Regulated product stewardship means regulations are used to increase incentives for circular resource use and the responsibilities of producers for managing end-of-life products. It can put more responsibility for a product’s life-cycle and waste management on manufacturers, importers, retailers and users, rather than on communities, councils, neighbourhoods and nature.
The first step has been taken, setting a framework for regulated product stewardship by declaring priority products and guidelines for priority product stewardship schemes.
The next steps are to work with stakeholders to co-design options for regulated product stewardship schemes, receive accreditation applications for those schemes, and consult on the potential regulation to support those schemes. Timing will vary by product.
Co-design has been completed for tyres, refrigerants, agrichemicals and large batteries
Applications for accreditation and consultation on regulations for these schemes are anticipated from 2021 onwards.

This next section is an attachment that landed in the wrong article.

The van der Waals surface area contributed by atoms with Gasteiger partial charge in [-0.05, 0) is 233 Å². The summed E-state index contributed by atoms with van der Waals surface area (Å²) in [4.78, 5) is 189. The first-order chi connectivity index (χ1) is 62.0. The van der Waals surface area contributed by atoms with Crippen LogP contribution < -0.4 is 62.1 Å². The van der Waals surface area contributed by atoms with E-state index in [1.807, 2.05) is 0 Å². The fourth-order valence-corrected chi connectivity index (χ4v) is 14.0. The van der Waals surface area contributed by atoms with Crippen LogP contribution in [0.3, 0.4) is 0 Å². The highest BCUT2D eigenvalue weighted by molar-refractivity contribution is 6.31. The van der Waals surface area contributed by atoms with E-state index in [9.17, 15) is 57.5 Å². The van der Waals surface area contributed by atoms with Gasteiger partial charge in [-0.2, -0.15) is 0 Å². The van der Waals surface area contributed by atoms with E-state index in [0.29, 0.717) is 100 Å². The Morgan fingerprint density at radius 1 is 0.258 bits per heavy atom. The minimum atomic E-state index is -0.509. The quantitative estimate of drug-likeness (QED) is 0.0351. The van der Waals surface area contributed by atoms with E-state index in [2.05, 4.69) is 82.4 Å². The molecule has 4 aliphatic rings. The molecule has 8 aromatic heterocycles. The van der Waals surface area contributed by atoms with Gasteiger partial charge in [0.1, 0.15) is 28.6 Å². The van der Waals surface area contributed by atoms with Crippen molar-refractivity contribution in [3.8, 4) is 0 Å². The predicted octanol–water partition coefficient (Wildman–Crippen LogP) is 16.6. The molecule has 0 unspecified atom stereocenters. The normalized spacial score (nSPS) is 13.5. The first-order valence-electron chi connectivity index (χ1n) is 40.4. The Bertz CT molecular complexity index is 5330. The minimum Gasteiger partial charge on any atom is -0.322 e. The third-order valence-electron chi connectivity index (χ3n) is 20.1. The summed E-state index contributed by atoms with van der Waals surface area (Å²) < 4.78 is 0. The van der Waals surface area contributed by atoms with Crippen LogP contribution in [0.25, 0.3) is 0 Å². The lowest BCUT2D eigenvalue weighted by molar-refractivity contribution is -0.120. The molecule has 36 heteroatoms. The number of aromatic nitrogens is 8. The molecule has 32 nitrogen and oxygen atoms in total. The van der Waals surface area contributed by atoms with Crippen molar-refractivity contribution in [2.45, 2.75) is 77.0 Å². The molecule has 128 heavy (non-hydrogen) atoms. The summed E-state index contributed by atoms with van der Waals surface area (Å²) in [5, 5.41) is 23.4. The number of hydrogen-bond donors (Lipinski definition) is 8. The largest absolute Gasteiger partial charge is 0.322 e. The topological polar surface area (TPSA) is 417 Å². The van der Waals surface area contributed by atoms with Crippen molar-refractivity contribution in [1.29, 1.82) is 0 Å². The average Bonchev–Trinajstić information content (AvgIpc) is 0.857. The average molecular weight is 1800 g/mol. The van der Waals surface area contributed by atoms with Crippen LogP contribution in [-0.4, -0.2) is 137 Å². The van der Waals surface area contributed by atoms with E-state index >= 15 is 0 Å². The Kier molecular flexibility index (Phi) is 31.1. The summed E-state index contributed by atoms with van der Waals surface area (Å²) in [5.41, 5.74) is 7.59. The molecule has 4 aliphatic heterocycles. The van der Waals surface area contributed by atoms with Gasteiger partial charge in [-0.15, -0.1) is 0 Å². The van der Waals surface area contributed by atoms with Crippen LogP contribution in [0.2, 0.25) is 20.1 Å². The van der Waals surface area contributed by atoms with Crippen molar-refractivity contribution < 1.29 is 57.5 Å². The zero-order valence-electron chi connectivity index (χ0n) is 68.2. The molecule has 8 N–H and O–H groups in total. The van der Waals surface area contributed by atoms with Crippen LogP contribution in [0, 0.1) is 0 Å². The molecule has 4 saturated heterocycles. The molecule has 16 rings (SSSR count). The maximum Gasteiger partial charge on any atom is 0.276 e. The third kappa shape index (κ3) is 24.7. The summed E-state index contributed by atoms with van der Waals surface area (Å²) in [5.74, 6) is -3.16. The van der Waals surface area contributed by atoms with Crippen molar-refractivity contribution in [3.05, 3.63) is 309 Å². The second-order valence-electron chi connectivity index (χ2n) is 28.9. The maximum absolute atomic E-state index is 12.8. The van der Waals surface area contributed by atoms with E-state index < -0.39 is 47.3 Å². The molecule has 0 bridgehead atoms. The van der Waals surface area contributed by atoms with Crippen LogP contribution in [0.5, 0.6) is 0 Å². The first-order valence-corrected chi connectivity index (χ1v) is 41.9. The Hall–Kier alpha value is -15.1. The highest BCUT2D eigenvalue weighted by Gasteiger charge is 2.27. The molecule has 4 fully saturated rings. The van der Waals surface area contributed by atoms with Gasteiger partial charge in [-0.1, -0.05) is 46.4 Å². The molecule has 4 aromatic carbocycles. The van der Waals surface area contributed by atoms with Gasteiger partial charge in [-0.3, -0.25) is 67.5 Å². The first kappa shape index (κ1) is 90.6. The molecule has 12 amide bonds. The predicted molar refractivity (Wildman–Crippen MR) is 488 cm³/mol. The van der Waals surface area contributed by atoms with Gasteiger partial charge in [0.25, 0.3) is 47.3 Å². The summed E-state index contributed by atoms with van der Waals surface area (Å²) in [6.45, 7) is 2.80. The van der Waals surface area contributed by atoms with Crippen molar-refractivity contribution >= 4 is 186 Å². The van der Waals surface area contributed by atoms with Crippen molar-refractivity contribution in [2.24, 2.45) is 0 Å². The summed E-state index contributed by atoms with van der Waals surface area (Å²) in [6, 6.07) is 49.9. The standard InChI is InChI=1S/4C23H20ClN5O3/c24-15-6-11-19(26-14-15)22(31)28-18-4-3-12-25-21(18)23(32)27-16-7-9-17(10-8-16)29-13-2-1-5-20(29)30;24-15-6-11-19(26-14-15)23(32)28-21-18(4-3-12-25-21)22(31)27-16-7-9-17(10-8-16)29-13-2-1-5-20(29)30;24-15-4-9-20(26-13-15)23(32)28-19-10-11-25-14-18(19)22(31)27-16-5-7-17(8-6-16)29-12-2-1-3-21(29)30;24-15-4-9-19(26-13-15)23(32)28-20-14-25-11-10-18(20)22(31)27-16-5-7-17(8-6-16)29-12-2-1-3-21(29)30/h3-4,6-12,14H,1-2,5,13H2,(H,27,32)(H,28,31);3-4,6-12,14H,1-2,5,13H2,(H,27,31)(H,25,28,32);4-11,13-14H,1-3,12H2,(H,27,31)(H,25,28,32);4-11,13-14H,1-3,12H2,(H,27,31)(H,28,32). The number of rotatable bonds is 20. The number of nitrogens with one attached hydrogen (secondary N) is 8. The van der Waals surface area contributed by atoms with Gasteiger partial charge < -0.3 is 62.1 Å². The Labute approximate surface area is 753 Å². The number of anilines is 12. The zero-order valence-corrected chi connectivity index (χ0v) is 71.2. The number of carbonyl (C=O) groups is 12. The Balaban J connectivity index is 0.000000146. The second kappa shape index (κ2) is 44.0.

Co-design background reports are available for tyres [Tyrewise website] and refrigerants [Synthetic Refrigerant Stewardship website]
Co-design process information is available for large batteries [Battery Industry Group website].
The agrichemicals and containers co-design process has been run by the Agrecovery Foundation.
Co-design is underway for farm plastics and e-waste
Applications for accreditation and consultation on regulations for these schemes are anticipated in 2022 and 2023.
The farm plastics co-design process will be run by the Agrecovery Foundation.
Co-design process information is available for e-waste [TechCollect website].
Co-design has not yet started for plastic packaging
Consultation on proposed measures to address hard-to-recycle and single-use plastic items closed on 4 December 2020.
Visit the consultation.
Joined-up progress in these two work programmes is planned for 2021-2022.